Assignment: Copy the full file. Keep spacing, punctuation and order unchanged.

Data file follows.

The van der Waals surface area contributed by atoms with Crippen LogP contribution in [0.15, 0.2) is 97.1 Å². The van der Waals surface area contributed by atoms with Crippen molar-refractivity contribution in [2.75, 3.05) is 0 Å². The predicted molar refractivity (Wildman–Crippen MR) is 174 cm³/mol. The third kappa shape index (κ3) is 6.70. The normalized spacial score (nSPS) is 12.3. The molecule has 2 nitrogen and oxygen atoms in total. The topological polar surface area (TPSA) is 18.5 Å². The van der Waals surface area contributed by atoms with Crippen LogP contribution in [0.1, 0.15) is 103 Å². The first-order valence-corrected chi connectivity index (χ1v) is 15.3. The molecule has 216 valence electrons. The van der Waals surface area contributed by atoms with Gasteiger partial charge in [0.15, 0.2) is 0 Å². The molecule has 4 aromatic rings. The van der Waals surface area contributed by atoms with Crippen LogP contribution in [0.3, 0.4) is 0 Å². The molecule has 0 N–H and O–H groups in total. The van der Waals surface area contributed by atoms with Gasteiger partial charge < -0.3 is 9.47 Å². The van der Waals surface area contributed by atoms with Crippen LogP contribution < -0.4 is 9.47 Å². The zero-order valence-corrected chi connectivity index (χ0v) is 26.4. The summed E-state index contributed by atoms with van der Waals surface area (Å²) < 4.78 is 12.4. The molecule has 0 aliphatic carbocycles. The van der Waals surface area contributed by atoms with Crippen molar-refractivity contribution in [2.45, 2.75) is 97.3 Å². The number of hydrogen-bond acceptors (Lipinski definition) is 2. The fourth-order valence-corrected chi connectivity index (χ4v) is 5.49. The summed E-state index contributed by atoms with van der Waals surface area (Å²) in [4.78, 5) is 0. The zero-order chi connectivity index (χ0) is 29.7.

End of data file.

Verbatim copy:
The van der Waals surface area contributed by atoms with Crippen LogP contribution in [0.15, 0.2) is 97.1 Å². The van der Waals surface area contributed by atoms with Crippen molar-refractivity contribution in [2.75, 3.05) is 0 Å². The predicted molar refractivity (Wildman–Crippen MR) is 174 cm³/mol. The third kappa shape index (κ3) is 6.70. The normalized spacial score (nSPS) is 12.3. The molecule has 2 nitrogen and oxygen atoms in total. The topological polar surface area (TPSA) is 18.5 Å². The van der Waals surface area contributed by atoms with Crippen LogP contribution in [0.1, 0.15) is 103 Å². The first-order valence-corrected chi connectivity index (χ1v) is 15.3. The molecule has 216 valence electrons. The van der Waals surface area contributed by atoms with Gasteiger partial charge in [0.15, 0.2) is 0 Å². The molecule has 4 aromatic rings. The van der Waals surface area contributed by atoms with Crippen LogP contribution in [0.3, 0.4) is 0 Å². The molecule has 0 N–H and O–H groups in total. The van der Waals surface area contributed by atoms with Gasteiger partial charge < -0.3 is 9.47 Å². The van der Waals surface area contributed by atoms with Crippen LogP contribution < -0.4 is 9.47 Å². The zero-order valence-corrected chi connectivity index (χ0v) is 26.4. The summed E-state index contributed by atoms with van der Waals surface area (Å²) < 4.78 is 12.4. The molecule has 0 aliphatic carbocycles. The van der Waals surface area contributed by atoms with Crippen molar-refractivity contribution in [2.45, 2.75) is 97.3 Å². The number of hydrogen-bond acceptors (Lipinski definition) is 2. The fourth-order valence-corrected chi connectivity index (χ4v) is 5.49. The summed E-state index contributed by atoms with van der Waals surface area (Å²) in [4.78, 5) is 0. The zero-order chi connectivity index (χ0) is 29.7.